"There's always time for a cup of tea," said Barbara. "Now, have a seat. I have a feeling we've a lot of things to discuss."
Martha was only a few sips into her tea when Ian asked her, "So, how do you know the Doctor?"
"Ian!" Barbara cried. "I thought we agreed to be subtle!"
"What's the point, Barbara? Look at her. She recognised the bracelet, you said you hadn't seen any shoes like hers since the 21st century, she was obviously trying not to let on that she knew what I was up to with the manuscript ..."
Barbara sighed. "I suppose if you're here, Martha, you're stranded, aren't you? He's gone off and left you."
"I cannot believe I'm having this conversation." Martha settled the teacup on her lap, where it rattled in her hands. "I have no idea what you two are on about, but you're barking."
"We're not," Barbara said, "and you know we're not. You're just not willing to admit it for some reason."
"A police box. An ordinary blue police box," Ian said. "When was the last time you walked by one of those without stopping, Martha, just for a moment? Hoping that maybe you could hear it hum? Or that it'd feel warm under your fingertips even on a snowy day? It was a good year for me and Barbara before we looked at one and just saw a box, nothing more. But you're not there yet, are you, Martha?"
Martha swirled her teacup, watched the liquid spiral in a tiny whirlpool. "The TARDIS isn't here," she said. "We're trying to get her back, me and the Doctor. Well, he's working on getting her back; I'm just paying for our flat and keeping his sorry skinny arse in tea and sandwiches. Pardon me."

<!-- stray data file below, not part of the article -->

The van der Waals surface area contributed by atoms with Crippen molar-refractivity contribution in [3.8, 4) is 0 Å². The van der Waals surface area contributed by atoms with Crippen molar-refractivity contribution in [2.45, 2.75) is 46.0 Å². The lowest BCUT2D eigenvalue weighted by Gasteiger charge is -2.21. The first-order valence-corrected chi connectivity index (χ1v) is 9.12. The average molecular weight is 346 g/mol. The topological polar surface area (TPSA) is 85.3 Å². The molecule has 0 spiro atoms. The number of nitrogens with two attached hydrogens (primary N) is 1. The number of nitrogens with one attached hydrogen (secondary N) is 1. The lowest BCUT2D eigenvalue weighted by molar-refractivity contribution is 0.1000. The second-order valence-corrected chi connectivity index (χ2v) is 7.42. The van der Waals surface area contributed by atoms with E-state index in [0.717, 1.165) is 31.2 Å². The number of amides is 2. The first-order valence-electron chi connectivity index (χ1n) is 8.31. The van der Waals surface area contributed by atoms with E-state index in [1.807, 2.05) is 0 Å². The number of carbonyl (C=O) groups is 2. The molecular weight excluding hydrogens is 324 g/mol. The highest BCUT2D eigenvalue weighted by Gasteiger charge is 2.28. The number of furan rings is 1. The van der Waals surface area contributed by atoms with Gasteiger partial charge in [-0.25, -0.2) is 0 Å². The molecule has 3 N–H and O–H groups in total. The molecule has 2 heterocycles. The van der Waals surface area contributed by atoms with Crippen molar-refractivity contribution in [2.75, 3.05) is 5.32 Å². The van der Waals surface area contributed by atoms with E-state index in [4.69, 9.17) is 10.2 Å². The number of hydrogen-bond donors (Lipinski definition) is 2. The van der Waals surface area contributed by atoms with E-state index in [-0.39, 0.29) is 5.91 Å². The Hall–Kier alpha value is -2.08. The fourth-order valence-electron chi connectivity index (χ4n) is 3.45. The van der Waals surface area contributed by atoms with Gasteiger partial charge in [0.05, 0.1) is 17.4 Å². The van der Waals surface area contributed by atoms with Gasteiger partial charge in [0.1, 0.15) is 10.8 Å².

"Ha!" cried Ian. "I knew it. How is the old bugger these days? Irascible as ever?"
"He's not happy we're stuck here, that's for sure. But how do you know him?"
"Martha, my dear," Barbara said, a hand on Martha's knee, "we're going to need a lot more tea for that story."
There was another kettle of tea, and later, a roast chicken and potatoes, a bottle and a half of inexpensive French Chablis, and a long tale of kidnapping, adventure, and an inexorable drift from friendship to love. Ian and Barbara weren't the only ones with the latter story, although Martha's version was less inexorable than instantaneous, and far more frustrating.
But still later, Barbara again placed her hand on Martha's knee, and this time she slowly slid it high inside Martha's thigh. Another inexorable drift, and a welcome one.
"I learned this in the pleasure palace on Marinus," Barbara said, her fingers curling inside Martha while her tongue circled one of Martha's nipples; sweet, fluttering licks like sparks on her skin.
Martha groaned, stretched, legs taut. Her body buzzed, vibrating with anticipation. Out of the corner of her eye, she could see Ian kneeling beside her, naked, stroking himself.